Friday, May 20, 2016
One thing about this book: About the last 1/4 of it is simply a recapping of what's come before in the Xanth series. The book is essentially the history of Good Magician Humfrey, a major character in all the novels, and it tells why he disappeared several years ago. The basic plot of the book is that Humfrey is telling his life story while waiting for the demon whose magic makes Xanth exist, so that he can bargain to get his wife out of Hell; Humfrey hopes that when he gets to the present, Xanth will have to come deal with him, to avoid Humfrey simply telling his story into the future and saying he got the demon to agree. The latter part of Humfrey's life recounts everything that's happened in Xanth so far, making the final part of the book essentially a "Previously, In Xanth..." that I mostly skipped through. I suppose if you'd just picked up the series at book 14 it might be helpful, but does anyone do that? It felt like a way to pad out the book.
Anyway, I'm trying now to remember how many of these books I really did read. This one was even less familiar to me than the last couple, but I recalled having read it as I re-read it. Memory -- especially mine -- is a funny thing, although sometimes it bothers me how little I remember of some things; that, I guess, is what being 47 will do: make you worry about things that didn't used to worry you.
One of the things I like to do, though, is to think back to where I was, at a certain time, years ago. Question Quest was published in October, 1991. I probably would have bought it right away? 1991 was a long time ago, more than half my life. In October 1991, as near as I can recall, I was living at home, in between schooling for a while. I had gone to UW-Madison for a semester, done horribly, and dropped out because my parents didn't want to help pay for school if I wasn't going to study to be a doctor, and I didn't want to be a doctor. Two years later, in 1989, I re-enrolled, this time at UW-Waukesha, to study political science. On the 2nd day of the semester I got hit by a drunk driver, and missed that semester because I had to stay in bed for 2 or 3 weeks. Then, the following September I had to have surgery to fuse some vertebrae, so I wouldn't have gone back to school until winter 1990 or fall 1991; I don't remember which it was.
So I'm pretty sure that in fall 1991 I was still living at home, but it was around then that I moved out of the house and moved into an apartment in Milwaukee with two friends. But I probably would have been taking political science classes, and working at a gas station in town, as well as being a college radio DJ on Saturday mornings. 1991 is when I became a Buffalo Bills fan, and started to really like watching football.
Five years later would be October 1996; by then I had moved to Madison and enrolled in law school. This would have been the start of my second year, and would have been about the time my temporary job at the Department of Revenue ended, and I started working at the law firm where Sweetie was a legal secretary. 1996 would be when I started slacking off a bit in my exercise program. I weighed 170 pounds in 1996, and could run 6 miles in about 40 minutes, even though I was still a smoker, back then.
Five years after that in October 2001, we were living in a duplex in Middleton (just outside of Madison), with just the three older kids, no Mr Bunches or Mr F yet. I would have been at my old law firm, having started there a year before. At that time, the Department of Homeland Security was just being set up and Apple had released the iPod.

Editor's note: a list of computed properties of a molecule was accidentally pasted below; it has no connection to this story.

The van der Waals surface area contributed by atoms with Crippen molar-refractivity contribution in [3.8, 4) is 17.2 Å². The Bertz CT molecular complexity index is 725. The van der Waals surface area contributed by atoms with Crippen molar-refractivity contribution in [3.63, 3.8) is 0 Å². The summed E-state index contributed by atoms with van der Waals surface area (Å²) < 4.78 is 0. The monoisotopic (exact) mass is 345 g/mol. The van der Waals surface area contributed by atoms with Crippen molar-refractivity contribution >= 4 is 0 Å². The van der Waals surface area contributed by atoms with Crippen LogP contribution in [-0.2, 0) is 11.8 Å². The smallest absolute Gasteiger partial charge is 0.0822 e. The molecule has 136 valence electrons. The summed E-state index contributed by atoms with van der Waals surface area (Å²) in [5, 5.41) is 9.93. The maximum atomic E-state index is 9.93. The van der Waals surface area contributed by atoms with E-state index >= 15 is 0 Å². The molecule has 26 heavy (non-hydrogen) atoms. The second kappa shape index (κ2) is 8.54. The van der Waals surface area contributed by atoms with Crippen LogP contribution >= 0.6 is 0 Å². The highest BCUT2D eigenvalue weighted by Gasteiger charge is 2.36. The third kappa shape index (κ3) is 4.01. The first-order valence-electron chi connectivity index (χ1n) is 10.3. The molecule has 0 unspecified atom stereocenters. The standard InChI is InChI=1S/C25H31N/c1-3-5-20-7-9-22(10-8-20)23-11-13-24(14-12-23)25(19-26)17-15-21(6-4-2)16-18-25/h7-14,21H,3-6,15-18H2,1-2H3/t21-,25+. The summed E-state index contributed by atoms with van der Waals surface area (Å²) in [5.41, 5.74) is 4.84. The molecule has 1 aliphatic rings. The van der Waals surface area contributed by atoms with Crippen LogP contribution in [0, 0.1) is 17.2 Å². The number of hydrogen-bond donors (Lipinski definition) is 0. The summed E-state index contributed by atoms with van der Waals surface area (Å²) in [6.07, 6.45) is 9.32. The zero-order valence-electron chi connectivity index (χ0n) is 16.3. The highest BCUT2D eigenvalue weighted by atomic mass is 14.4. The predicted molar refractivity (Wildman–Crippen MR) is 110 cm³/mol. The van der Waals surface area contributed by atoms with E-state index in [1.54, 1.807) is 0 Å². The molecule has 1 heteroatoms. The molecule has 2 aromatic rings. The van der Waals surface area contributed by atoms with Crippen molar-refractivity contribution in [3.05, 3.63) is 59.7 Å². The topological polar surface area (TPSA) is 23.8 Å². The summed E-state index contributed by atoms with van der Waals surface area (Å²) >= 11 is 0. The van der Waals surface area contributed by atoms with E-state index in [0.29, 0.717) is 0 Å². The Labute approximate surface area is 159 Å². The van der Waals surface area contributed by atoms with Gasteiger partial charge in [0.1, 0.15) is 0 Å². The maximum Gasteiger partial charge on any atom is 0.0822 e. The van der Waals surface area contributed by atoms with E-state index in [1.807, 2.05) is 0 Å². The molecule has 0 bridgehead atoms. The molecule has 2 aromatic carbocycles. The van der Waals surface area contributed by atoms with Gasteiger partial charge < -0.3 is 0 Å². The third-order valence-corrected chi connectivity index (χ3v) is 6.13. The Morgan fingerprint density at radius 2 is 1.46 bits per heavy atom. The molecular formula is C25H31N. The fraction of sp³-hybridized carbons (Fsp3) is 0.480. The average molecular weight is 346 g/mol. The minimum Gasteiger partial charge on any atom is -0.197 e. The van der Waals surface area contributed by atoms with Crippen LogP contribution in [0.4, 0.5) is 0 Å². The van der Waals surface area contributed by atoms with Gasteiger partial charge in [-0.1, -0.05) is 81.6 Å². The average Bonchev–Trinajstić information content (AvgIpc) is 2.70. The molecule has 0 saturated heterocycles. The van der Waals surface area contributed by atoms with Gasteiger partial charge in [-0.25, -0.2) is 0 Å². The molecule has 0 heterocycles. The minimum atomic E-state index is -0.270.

By October 2006 I'd been a nonsmoker for 2 years. The boys were a month old; I was still at my old firm. Sweetie had just gone back to work at the law firm she'd started working at after moving to Madison, and we would have been getting up at 5 a.m. every day to get everyone ready for school and daycare, then dropped the boys off at 7 to get to work by 8 so that we could leave work by 4:50 to pick up the boys by 5:30 in order to get home at 6, make dinner, do homework, and collapse into bed. After 6 months of that we decided Sweetie should quit her job and we'd make do.
We're still making do.
In October 2011, I was ending my first year as a partner at my old firm. I had an office on Capitol Square in Madison and had several lawyers working directly for me. I had the year before nearly died twice and had started to run for judge, but ended my campaign after Scott Walker got elected and being a judge became a terrible job. (Nearly all the county judges who were on the bench when he was elected have since retired.)
In October 2016 I...
to be continued.
Wednesday, May 18, 2016
Tuesday, May 17, 2016
Nonfiction is concerned with facts. Fiction is about meaning, and impact, and making sense of things. Or, to put it another way: nonfiction is science, but fiction is myth. The stories we tell help us explain the world we know (or don't.)
The Mark And The Void is the first fiction I've read about The Great Crash, as I think of it, that began back in 2007. It's hard to write about something dramatic that you've lived through, even indirectly, as a general rule. A momentous event is simply, I think, too big to make much sense out of immediately. That's one reason there's been no decent stories that in any measure take place on or around or about 9/11. Writing decently about something, at least in fiction, requires that the person be able to put it in perspective, and it's hard to do that without something so big and new as 9/11, or The Great Crash -- especially because we are, literally, still living through them. The wars we are fighting now, as well as the privacy issues around cell phones and the indiscriminate drone killings authorized by the President, are all direct results of 9/11 and the Authorization For Use Of Military Force passed 15 years ago, a law so broad that it allowed the President to unilaterally act without Congressional approval in everything from Afghanistan to Seal Team 6's raid on bin Laden's compound to strikes against ISIS.